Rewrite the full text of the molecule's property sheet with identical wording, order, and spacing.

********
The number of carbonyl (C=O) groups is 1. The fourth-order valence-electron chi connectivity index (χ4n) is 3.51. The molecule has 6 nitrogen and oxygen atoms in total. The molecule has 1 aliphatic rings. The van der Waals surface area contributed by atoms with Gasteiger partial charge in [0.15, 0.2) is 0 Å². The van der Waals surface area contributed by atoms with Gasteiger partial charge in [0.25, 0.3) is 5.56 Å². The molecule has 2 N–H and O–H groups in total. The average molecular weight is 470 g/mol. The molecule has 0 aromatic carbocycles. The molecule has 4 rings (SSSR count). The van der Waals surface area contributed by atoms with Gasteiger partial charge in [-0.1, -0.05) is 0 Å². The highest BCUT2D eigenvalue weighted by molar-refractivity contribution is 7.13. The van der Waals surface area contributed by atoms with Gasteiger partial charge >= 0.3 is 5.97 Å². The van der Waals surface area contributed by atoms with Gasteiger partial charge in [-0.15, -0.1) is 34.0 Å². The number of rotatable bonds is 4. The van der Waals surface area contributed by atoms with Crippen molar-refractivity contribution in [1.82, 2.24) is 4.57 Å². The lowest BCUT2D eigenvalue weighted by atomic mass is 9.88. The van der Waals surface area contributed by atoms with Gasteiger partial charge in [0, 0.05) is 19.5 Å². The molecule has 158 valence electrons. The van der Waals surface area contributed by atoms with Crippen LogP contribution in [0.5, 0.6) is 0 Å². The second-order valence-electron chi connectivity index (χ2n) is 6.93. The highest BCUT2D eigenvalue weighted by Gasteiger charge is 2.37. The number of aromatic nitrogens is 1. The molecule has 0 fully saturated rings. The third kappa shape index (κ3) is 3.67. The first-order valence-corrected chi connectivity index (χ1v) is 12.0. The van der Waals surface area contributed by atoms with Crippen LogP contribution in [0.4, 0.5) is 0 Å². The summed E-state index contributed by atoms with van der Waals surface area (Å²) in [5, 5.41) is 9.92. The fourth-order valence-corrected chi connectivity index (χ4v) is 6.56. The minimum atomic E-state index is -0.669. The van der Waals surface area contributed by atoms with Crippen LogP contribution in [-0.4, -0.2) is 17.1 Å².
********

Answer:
The number of carbonyl (C=O) groups is 1. The fourth-order valence-electron chi connectivity index (χ4n) is 3.51. The molecule has 6 nitrogen and oxygen atoms in total. The molecule has 1 aliphatic rings. The van der Waals surface area contributed by atoms with Gasteiger partial charge in [0.15, 0.2) is 0 Å². The van der Waals surface area contributed by atoms with Gasteiger partial charge in [0.25, 0.3) is 5.56 Å². The molecule has 2 N–H and O–H groups in total. The average molecular weight is 470 g/mol. The molecule has 0 aromatic carbocycles. The molecule has 4 rings (SSSR count). The van der Waals surface area contributed by atoms with Gasteiger partial charge in [-0.1, -0.05) is 0 Å². The highest BCUT2D eigenvalue weighted by molar-refractivity contribution is 7.13. The van der Waals surface area contributed by atoms with Gasteiger partial charge >= 0.3 is 5.97 Å². The van der Waals surface area contributed by atoms with Gasteiger partial charge in [-0.15, -0.1) is 34.0 Å². The number of rotatable bonds is 4. The van der Waals surface area contributed by atoms with Crippen molar-refractivity contribution in [1.82, 2.24) is 4.57 Å². The lowest BCUT2D eigenvalue weighted by atomic mass is 9.88. The van der Waals surface area contributed by atoms with Gasteiger partial charge in [0, 0.05) is 19.5 Å². The molecule has 158 valence electrons. The van der Waals surface area contributed by atoms with Crippen LogP contribution in [0.5, 0.6) is 0 Å². The second-order valence-electron chi connectivity index (χ2n) is 6.93. The highest BCUT2D eigenvalue weighted by Gasteiger charge is 2.37. The number of aromatic nitrogens is 1. The molecule has 0 fully saturated rings. The third kappa shape index (κ3) is 3.67. The first-order valence-corrected chi connectivity index (χ1v) is 12.0. The van der Waals surface area contributed by atoms with Crippen LogP contribution in [0.4, 0.5) is 0 Å². The summed E-state index contributed by atoms with van der Waals surface area (Å²) in [5, 5.41) is 9.92. The fourth-order valence-corrected chi connectivity index (χ4v) is 6.56. The minimum atomic E-state index is -0.669. The van der Waals surface area contributed by atoms with Crippen LogP contribution in [-0.4, -0.2) is 17.1 Å².